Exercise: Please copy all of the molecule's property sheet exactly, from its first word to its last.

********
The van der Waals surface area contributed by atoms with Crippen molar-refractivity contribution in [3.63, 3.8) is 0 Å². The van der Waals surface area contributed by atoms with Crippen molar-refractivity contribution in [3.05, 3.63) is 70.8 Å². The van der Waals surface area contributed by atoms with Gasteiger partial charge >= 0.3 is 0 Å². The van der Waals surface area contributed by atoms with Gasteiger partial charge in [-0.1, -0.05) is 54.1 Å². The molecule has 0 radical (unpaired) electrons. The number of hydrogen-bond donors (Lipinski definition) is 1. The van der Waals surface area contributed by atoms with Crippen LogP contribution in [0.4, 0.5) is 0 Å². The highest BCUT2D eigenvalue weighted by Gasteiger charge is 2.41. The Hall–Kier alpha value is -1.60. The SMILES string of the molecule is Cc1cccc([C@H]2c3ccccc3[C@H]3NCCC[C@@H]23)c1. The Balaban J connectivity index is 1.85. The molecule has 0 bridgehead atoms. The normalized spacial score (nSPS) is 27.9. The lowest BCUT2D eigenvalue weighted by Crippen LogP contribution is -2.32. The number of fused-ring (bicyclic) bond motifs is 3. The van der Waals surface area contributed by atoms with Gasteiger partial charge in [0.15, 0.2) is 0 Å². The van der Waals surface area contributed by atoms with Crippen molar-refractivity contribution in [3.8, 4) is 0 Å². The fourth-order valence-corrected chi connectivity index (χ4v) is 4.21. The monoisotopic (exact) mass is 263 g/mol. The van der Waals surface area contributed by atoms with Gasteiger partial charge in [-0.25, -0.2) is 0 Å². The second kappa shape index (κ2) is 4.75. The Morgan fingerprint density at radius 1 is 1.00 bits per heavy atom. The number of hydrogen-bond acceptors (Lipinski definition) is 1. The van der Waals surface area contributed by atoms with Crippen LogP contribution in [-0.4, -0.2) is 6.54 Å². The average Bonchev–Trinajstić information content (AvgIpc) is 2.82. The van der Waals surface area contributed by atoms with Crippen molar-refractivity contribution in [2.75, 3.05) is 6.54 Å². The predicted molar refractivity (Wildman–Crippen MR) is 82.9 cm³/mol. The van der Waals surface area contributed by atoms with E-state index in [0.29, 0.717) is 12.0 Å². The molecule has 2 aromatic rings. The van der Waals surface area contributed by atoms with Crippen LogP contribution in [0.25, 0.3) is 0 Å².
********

The van der Waals surface area contributed by atoms with Crippen molar-refractivity contribution in [3.63, 3.8) is 0 Å². The van der Waals surface area contributed by atoms with Crippen molar-refractivity contribution in [3.05, 3.63) is 70.8 Å². The van der Waals surface area contributed by atoms with Gasteiger partial charge >= 0.3 is 0 Å². The van der Waals surface area contributed by atoms with Gasteiger partial charge in [-0.1, -0.05) is 54.1 Å². The molecule has 0 radical (unpaired) electrons. The number of hydrogen-bond donors (Lipinski definition) is 1. The van der Waals surface area contributed by atoms with Crippen LogP contribution in [0.4, 0.5) is 0 Å². The highest BCUT2D eigenvalue weighted by Gasteiger charge is 2.41. The Hall–Kier alpha value is -1.60. The SMILES string of the molecule is Cc1cccc([C@H]2c3ccccc3[C@H]3NCCC[C@@H]23)c1. The Balaban J connectivity index is 1.85. The molecule has 0 bridgehead atoms. The normalized spacial score (nSPS) is 27.9. The lowest BCUT2D eigenvalue weighted by Crippen LogP contribution is -2.32. The number of fused-ring (bicyclic) bond motifs is 3. The van der Waals surface area contributed by atoms with Gasteiger partial charge in [0.15, 0.2) is 0 Å². The van der Waals surface area contributed by atoms with Crippen molar-refractivity contribution in [3.8, 4) is 0 Å². The fourth-order valence-corrected chi connectivity index (χ4v) is 4.21. The monoisotopic (exact) mass is 263 g/mol. The van der Waals surface area contributed by atoms with Gasteiger partial charge in [-0.25, -0.2) is 0 Å². The second kappa shape index (κ2) is 4.75. The Morgan fingerprint density at radius 1 is 1.00 bits per heavy atom. The number of hydrogen-bond acceptors (Lipinski definition) is 1. The van der Waals surface area contributed by atoms with Crippen LogP contribution in [-0.4, -0.2) is 6.54 Å². The average Bonchev–Trinajstić information content (AvgIpc) is 2.82. The van der Waals surface area contributed by atoms with Crippen molar-refractivity contribution in [2.75, 3.05) is 6.54 Å². The predicted molar refractivity (Wildman–Crippen MR) is 82.9 cm³/mol. The van der Waals surface area contributed by atoms with E-state index in [0.29, 0.717) is 12.0 Å². The molecule has 2 aromatic rings. The van der Waals surface area contributed by atoms with Crippen LogP contribution in [0.25, 0.3) is 0 Å².